In British Columbia (BC), Canada, vaccination against coronavirus disease 2019 (COVID-19) began with the Pfizer/Moderna mRNA (messenger ribonucleic acid) vaccines began with nursing home residents and frontline healthcare workers. New research by scientists in Canada suggests that these are known to have a high protective efficacy of 92-93% after a single dose, but this data comes from younger and healthy adults, for the most part.
A preprint version of the study is available on the medRxiv* server, while the article undergoes peer review.
Since vaccine stocks are in short supply, many countries resorted to lengthening the interval between doses to increase single-dose coverage, thus protecting more people in a shorter time. However, the efficacy of protection following a single dose is as yet uncertain.
Many reports have focused on populations with a high proportion of completely immunized individuals, with both doses having been taken within nine weeks. This has made it difficult to differentiate direct and indirect vaccine effects, as well as the effect of the first dose as compared to that of both doses.
Study aims and details
The current study follows individuals who have received only one dose. The subjects came from the 673,000-strong community of independently living people of 70 years or more.
Those who had positive virus tests by reverse transcriptase-polymerase chain reaction (RT-PCR) on specimens between weeks 14-17 from the start of the pandemic in BC were included. Only one positive test specimen was used per individual, with the variants being detected as P.1, B.1.17, or non-VOC.
The second wave in BC was caused mostly by variants of concern (VOCs), with both P.1 and B.1.1.7 being prominent among them. Community testing based on symptoms was used to identify real-life vaccine efficacy against all variants, including VOCs, after one dose of an mRNA vaccine.
Of the over 1,200 test-positive cases, 92% had virus isolates, which were analyzed as B.1.1.7 (45%) and P.1 (28%). Another 24% were classified as non-VOC.
In addition, B.1.351 and B.1.617.1/2 were also present, while 1% could not be determined. These four categories were not included in the analysis of vaccine efficacy by variant.
Vaccine coverage (prime dose) among both cases and controls reached 85% and 90%, by week 14, 85% with the Pfizer vaccine. Among test-negative individuals, it was about 75%, comparable to that in the over-70 community at large. Most of the test specimens were obtained within 42 days of vaccination.
Vaccination associated with 65% fall in cases
The findings show that vaccine efficacy (VE) was insignificant until two weeks after vaccination, increasing over the next week to 43% at 14-20 days. By 35-41 days, it was 75%. Overall, infections in the vaccinated group were reduced by 65% at 21 days, with men showing 10% lower VE (at 60%) compared to 70% in women.
VE also varied with variant, with a fall in non-VOC infections by almost three-fourth, compared to a reduction of two-third in B.1.1.7 and 60% for P.1, at three weeks post-vaccination.
The researchers have shown that one dose of an mRNA vaccine in adults over 70 years prevented a major chunk of new infections. VE increased with the duration from vaccination, beginning from 40% after two weeks, through 60% after 21 days, up to 75% at five completed weeks.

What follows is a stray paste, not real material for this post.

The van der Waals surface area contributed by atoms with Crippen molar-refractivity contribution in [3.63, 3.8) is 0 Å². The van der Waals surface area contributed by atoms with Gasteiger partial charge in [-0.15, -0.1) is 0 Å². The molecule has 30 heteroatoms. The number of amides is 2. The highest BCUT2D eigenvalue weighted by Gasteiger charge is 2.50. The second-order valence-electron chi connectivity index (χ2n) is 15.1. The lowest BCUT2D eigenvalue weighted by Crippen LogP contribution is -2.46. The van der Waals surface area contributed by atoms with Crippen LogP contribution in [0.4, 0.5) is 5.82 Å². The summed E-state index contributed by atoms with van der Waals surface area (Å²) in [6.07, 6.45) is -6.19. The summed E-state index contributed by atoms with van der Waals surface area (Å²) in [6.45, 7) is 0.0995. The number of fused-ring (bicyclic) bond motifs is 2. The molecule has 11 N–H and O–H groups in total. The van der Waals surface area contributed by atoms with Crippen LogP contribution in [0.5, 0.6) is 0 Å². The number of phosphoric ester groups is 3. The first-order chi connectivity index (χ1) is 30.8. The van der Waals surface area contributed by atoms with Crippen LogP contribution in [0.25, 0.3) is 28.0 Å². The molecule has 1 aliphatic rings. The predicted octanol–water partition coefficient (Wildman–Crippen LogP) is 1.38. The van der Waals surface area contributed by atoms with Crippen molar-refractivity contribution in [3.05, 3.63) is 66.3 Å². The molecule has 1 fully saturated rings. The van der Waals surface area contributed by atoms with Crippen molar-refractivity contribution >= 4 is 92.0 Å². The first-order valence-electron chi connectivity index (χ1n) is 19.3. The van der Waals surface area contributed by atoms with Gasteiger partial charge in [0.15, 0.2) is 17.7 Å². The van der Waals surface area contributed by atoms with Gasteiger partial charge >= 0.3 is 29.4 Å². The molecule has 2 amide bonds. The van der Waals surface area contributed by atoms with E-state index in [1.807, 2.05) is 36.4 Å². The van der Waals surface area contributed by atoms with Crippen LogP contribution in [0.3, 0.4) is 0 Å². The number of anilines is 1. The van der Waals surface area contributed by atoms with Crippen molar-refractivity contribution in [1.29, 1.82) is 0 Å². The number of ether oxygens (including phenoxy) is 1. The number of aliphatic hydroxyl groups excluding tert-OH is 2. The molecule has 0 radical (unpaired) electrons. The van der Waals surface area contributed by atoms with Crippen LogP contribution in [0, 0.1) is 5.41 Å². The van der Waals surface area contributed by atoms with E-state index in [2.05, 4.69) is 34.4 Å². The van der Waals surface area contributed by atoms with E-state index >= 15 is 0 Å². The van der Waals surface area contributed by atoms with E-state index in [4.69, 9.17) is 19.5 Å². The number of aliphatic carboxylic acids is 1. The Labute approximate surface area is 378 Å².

At up to three weeks, therefore, the vaccine appears to reduce the number of cases by 65%, at least, though this may be an underestimate, according to the researchers.
What are the implications?
The researchers write:
Our findings suggest that a single dose of mRNA vaccine prevented about two out of three SARS-CoV-2 infections in older adults [in the community]. Such protection is particularly meaningful considering that it was provided during a period of peak pandemic risk, when VOCs were predominantly contributing [70%] to the epidemic in BC.”
This is comparable to the results of earlier studies in older adults. This substantial level of protection in older adults supports the extension of the interval between doses in conditions of vaccine shortage when increased coverage is urgently required.
The gradual improvement in VE over time may be due to the slower immune responses in the elderly. Another explanation is that many cases may have been considered to have occurred despite vaccination when the virus had actually been contracted prior to the vaccination. This occurs when the interval prescribed to determine when a case is potentially preventable by vaccine is too short, because it is based on the date of specimen collection and not the date of symptom onset.
Further studies should focus on using longer intervals to estimate VE, considering the inherent variability in the date of specimen collection or test positivity, in contrast to the fixed two-week interval used in clinical trials.
Moreover, researchers must also analyze VE by variant more carefully since all do not have the same susceptibility to vaccine-induced antibodies.
medRxiv publishes preliminary scientific reports that are not peer-reviewed and, therefore, should not be regarded as conclusive, guide clinical practice/health-related behavior, or treated as established information.